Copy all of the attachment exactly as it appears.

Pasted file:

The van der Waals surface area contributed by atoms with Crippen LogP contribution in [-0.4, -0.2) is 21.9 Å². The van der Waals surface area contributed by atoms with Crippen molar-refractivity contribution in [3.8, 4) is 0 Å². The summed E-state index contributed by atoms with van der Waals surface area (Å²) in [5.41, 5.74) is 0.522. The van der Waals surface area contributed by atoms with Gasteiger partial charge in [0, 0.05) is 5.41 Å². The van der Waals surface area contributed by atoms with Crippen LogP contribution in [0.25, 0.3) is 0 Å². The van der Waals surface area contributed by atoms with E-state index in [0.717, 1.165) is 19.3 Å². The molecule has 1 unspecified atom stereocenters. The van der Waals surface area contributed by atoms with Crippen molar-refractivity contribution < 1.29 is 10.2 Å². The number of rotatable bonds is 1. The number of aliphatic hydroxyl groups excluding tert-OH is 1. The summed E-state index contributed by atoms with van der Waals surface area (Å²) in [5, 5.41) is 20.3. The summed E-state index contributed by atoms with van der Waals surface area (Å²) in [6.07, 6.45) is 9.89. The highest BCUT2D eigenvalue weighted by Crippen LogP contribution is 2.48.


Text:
The van der Waals surface area contributed by atoms with Crippen LogP contribution in [-0.4, -0.2) is 21.9 Å². The van der Waals surface area contributed by atoms with Crippen molar-refractivity contribution in [3.8, 4) is 0 Å². The summed E-state index contributed by atoms with van der Waals surface area (Å²) in [5.41, 5.74) is 0.522. The van der Waals surface area contributed by atoms with Gasteiger partial charge in [0, 0.05) is 5.41 Å². The van der Waals surface area contributed by atoms with Crippen LogP contribution in [0.25, 0.3) is 0 Å². The van der Waals surface area contributed by atoms with E-state index in [0.717, 1.165) is 19.3 Å². The molecule has 1 unspecified atom stereocenters. The van der Waals surface area contributed by atoms with Crippen molar-refractivity contribution < 1.29 is 10.2 Å². The number of rotatable bonds is 1. The number of aliphatic hydroxyl groups excluding tert-OH is 1. The summed E-state index contributed by atoms with van der Waals surface area (Å²) in [5, 5.41) is 20.3. The summed E-state index contributed by atoms with van der Waals surface area (Å²) in [6.07, 6.45) is 9.89. The highest BCUT2D eigenvalue weighted by Crippen LogP contribution is 2.48.